Wash. Post's Murray cited flawed poll, repeated GOP claim that "the public has grown more patient on Iraq"

››› ››› MATT GERTZ

In a Washington Post article, Shailagh Murray wrote: "GOP Senate offices circulated the results of a Gallup poll released this week that showed 54 percent of those surveyed think [Gen. David] Petraeus's plan for removing troops is the right pace, or even too quick." However, this poll question did not explain to respondents how many troops Petraeus' plan called for removing or over what period of time this withdrawal would take place. Other polling shows that when respondents are told specifically what Petraeus recommended, the results are dramatically different.

In a September 22 Washington Post article, staff writer Shailagh Murray asserted that "Republicans sounded emboldened" during the September 21 Senate debate on the Iraq war and that they argued "[t]he public has grown more patient on Iraq ... after a report last week from Army Gen. David H. Petraeus." Murray later wrote: "GOP Senate offices circulated the results of a Gallup poll released this week that showed 54 percent of those surveyed think Petraeus's plan for removing troops is the right pace, or even too quick," adding, "One-third of those surveyed viewed the withdrawal as moving too slowly." However, this poll question did not explain to respondents how many troops Petraeus' plan called for removing or over what period of time this withdrawal would take place. Other polling shows that when respondents are told specifically what Petraeus recommended, the results are dramatically different. Further, the USA Today/Gallup poll's full findings do not support Republicans' assertion -- uncritically reported by Murray -- that Americans have "grown more patient on Iraq."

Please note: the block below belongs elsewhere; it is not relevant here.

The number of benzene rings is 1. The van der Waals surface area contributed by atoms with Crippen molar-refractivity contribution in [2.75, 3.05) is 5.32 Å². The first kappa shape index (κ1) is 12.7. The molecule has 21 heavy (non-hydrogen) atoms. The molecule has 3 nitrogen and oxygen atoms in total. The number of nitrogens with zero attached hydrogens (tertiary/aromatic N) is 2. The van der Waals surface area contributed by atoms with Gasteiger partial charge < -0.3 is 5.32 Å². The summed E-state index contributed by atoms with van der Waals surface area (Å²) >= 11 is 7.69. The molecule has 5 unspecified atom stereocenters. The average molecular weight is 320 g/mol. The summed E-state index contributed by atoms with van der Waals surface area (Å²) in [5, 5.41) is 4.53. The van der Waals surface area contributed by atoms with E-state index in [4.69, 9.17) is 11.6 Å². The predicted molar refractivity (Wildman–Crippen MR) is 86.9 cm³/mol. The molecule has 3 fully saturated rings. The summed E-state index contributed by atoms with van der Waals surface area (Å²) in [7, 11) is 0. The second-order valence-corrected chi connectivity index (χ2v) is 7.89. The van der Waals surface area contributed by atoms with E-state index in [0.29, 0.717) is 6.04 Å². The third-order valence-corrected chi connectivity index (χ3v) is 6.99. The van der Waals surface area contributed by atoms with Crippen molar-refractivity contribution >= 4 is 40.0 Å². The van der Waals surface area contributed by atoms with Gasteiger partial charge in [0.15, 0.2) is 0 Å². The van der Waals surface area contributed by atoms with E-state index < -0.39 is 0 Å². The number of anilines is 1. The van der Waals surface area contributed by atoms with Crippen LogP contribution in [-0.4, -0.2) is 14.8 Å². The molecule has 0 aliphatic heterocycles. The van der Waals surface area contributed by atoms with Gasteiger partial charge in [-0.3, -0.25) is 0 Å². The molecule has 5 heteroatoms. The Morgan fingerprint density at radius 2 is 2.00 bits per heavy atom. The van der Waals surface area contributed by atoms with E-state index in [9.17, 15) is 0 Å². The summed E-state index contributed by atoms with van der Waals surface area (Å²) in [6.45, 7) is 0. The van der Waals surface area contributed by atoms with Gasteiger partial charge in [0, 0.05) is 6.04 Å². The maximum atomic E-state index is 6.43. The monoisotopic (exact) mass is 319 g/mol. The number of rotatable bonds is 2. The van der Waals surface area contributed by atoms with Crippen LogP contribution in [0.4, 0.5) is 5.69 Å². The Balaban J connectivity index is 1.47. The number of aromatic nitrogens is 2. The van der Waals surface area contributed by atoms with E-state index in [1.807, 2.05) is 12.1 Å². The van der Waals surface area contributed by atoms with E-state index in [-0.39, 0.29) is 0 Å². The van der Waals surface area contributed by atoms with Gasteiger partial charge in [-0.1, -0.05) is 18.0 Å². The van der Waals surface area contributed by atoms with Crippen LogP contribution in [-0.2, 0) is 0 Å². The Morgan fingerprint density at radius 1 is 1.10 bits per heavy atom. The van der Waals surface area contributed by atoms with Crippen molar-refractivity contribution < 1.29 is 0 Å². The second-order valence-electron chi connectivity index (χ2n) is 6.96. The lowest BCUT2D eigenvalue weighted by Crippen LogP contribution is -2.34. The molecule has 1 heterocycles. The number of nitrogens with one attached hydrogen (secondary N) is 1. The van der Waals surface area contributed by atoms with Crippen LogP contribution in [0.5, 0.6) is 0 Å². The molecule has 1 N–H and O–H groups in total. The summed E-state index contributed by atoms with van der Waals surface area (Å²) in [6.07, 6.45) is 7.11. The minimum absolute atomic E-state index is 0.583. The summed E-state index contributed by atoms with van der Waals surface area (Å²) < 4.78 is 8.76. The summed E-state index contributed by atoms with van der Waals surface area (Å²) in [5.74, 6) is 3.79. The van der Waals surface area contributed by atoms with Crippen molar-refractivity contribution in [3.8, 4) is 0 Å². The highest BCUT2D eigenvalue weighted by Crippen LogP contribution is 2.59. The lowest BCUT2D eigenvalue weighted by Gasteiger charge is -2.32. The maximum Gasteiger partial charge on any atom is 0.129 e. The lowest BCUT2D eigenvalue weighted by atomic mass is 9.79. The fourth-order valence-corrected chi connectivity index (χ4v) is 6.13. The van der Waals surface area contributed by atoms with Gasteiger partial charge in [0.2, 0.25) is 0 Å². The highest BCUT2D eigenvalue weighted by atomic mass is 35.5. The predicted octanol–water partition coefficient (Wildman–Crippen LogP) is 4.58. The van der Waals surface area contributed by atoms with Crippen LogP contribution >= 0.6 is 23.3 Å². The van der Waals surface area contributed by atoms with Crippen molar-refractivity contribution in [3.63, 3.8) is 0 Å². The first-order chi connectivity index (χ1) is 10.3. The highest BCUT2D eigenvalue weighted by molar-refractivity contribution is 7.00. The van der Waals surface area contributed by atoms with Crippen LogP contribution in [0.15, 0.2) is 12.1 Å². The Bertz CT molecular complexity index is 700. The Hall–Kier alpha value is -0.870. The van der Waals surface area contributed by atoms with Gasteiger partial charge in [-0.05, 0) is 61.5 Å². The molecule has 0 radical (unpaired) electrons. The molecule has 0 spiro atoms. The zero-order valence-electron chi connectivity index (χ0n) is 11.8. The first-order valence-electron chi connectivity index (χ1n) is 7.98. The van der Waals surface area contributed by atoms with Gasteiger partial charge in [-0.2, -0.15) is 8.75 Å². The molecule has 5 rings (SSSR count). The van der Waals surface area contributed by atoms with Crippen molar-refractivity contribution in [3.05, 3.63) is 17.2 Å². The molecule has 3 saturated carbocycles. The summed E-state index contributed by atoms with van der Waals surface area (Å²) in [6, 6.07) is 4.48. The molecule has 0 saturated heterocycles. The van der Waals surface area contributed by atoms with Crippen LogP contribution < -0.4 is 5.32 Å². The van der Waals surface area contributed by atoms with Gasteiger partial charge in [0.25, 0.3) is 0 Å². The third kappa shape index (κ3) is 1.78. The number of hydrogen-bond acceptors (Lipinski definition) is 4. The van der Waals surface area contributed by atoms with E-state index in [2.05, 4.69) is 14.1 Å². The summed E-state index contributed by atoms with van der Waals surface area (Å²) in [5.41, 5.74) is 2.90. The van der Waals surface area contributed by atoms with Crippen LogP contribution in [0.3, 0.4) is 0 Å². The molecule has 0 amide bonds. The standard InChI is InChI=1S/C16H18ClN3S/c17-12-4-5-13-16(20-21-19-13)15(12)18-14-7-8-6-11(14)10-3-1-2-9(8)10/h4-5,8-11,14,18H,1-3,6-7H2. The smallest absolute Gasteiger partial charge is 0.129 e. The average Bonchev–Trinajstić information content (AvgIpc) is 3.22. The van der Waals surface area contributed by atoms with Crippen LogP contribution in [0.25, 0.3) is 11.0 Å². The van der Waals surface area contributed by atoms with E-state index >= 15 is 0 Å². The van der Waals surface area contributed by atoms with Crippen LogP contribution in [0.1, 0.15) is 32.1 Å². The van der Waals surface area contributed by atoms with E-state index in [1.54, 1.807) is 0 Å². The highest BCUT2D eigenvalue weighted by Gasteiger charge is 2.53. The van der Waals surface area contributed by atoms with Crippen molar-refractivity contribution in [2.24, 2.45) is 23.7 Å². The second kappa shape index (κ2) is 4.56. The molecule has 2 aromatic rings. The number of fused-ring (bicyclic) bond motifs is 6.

In a September 14 Washington Post article, staff writers Peter Baker and Karen DeYoung reported that President Bush endorsed Petraeus' recommendation to begin withdrawing troops from Iraq -- a withdrawal of "roughly 21,700 troops" by the summer of 2008, according to the Post, "starting with 5,700 troops by Christmas" of 2007, which would "return the overall force in Iraq to close to where it was at the beginning of" 2007.